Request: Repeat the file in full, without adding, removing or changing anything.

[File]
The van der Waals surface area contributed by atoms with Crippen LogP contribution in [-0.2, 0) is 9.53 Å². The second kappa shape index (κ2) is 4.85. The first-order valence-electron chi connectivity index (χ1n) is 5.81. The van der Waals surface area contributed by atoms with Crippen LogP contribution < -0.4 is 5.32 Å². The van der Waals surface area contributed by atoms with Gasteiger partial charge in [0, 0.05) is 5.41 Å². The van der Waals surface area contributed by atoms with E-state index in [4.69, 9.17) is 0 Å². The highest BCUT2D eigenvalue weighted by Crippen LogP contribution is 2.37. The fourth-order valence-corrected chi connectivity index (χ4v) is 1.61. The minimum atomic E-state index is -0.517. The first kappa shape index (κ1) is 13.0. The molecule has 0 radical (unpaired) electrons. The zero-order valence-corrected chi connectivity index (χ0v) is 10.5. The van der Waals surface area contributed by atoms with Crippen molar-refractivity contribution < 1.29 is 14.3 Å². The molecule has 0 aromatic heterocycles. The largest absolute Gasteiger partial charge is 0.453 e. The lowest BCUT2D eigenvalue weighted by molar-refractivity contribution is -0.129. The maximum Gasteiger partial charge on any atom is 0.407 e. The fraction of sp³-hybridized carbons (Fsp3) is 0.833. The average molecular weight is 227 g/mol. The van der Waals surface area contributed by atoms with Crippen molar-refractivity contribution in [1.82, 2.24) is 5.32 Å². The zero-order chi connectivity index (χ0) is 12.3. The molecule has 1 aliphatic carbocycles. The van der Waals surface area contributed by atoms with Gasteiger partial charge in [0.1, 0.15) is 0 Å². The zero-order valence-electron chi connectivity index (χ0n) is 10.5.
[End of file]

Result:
The van der Waals surface area contributed by atoms with Crippen LogP contribution in [-0.2, 0) is 9.53 Å². The second kappa shape index (κ2) is 4.85. The first-order valence-electron chi connectivity index (χ1n) is 5.81. The van der Waals surface area contributed by atoms with Crippen LogP contribution < -0.4 is 5.32 Å². The van der Waals surface area contributed by atoms with Gasteiger partial charge in [0, 0.05) is 5.41 Å². The van der Waals surface area contributed by atoms with E-state index in [4.69, 9.17) is 0 Å². The highest BCUT2D eigenvalue weighted by Crippen LogP contribution is 2.37. The fourth-order valence-corrected chi connectivity index (χ4v) is 1.61. The minimum atomic E-state index is -0.517. The first kappa shape index (κ1) is 13.0. The molecule has 0 radical (unpaired) electrons. The zero-order valence-corrected chi connectivity index (χ0v) is 10.5. The van der Waals surface area contributed by atoms with Crippen molar-refractivity contribution < 1.29 is 14.3 Å². The molecule has 0 aromatic heterocycles. The largest absolute Gasteiger partial charge is 0.453 e. The lowest BCUT2D eigenvalue weighted by molar-refractivity contribution is -0.129. The maximum Gasteiger partial charge on any atom is 0.407 e. The fraction of sp³-hybridized carbons (Fsp3) is 0.833. The average molecular weight is 227 g/mol. The van der Waals surface area contributed by atoms with Crippen molar-refractivity contribution in [1.82, 2.24) is 5.32 Å². The zero-order chi connectivity index (χ0) is 12.3. The molecule has 1 aliphatic carbocycles. The van der Waals surface area contributed by atoms with Gasteiger partial charge in [0.1, 0.15) is 0 Å². The zero-order valence-electron chi connectivity index (χ0n) is 10.5.